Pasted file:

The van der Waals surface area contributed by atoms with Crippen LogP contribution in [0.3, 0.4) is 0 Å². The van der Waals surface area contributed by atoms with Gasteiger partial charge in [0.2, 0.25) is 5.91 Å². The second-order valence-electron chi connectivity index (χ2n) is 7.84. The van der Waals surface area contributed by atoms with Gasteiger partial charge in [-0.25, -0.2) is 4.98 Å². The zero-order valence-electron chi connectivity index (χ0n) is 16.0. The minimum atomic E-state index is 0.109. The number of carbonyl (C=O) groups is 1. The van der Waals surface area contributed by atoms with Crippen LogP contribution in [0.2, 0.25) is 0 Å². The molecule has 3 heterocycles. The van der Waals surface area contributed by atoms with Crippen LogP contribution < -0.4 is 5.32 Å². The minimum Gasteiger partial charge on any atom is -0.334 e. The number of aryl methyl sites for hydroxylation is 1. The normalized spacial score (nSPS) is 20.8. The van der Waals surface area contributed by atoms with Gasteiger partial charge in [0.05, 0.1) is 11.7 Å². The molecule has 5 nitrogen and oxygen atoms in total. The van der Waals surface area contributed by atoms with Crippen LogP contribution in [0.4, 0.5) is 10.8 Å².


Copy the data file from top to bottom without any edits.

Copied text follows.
The van der Waals surface area contributed by atoms with Crippen LogP contribution in [0.3, 0.4) is 0 Å². The van der Waals surface area contributed by atoms with Gasteiger partial charge in [0.2, 0.25) is 5.91 Å². The second-order valence-electron chi connectivity index (χ2n) is 7.84. The van der Waals surface area contributed by atoms with Gasteiger partial charge in [-0.25, -0.2) is 4.98 Å². The zero-order valence-electron chi connectivity index (χ0n) is 16.0. The minimum atomic E-state index is 0.109. The number of carbonyl (C=O) groups is 1. The van der Waals surface area contributed by atoms with Crippen LogP contribution in [0.2, 0.25) is 0 Å². The molecule has 3 heterocycles. The van der Waals surface area contributed by atoms with Crippen LogP contribution < -0.4 is 5.32 Å². The minimum Gasteiger partial charge on any atom is -0.334 e. The number of aryl methyl sites for hydroxylation is 1. The normalized spacial score (nSPS) is 20.8. The van der Waals surface area contributed by atoms with Gasteiger partial charge in [0.05, 0.1) is 11.7 Å². The molecule has 5 nitrogen and oxygen atoms in total. The van der Waals surface area contributed by atoms with Crippen LogP contribution in [0.4, 0.5) is 10.8 Å².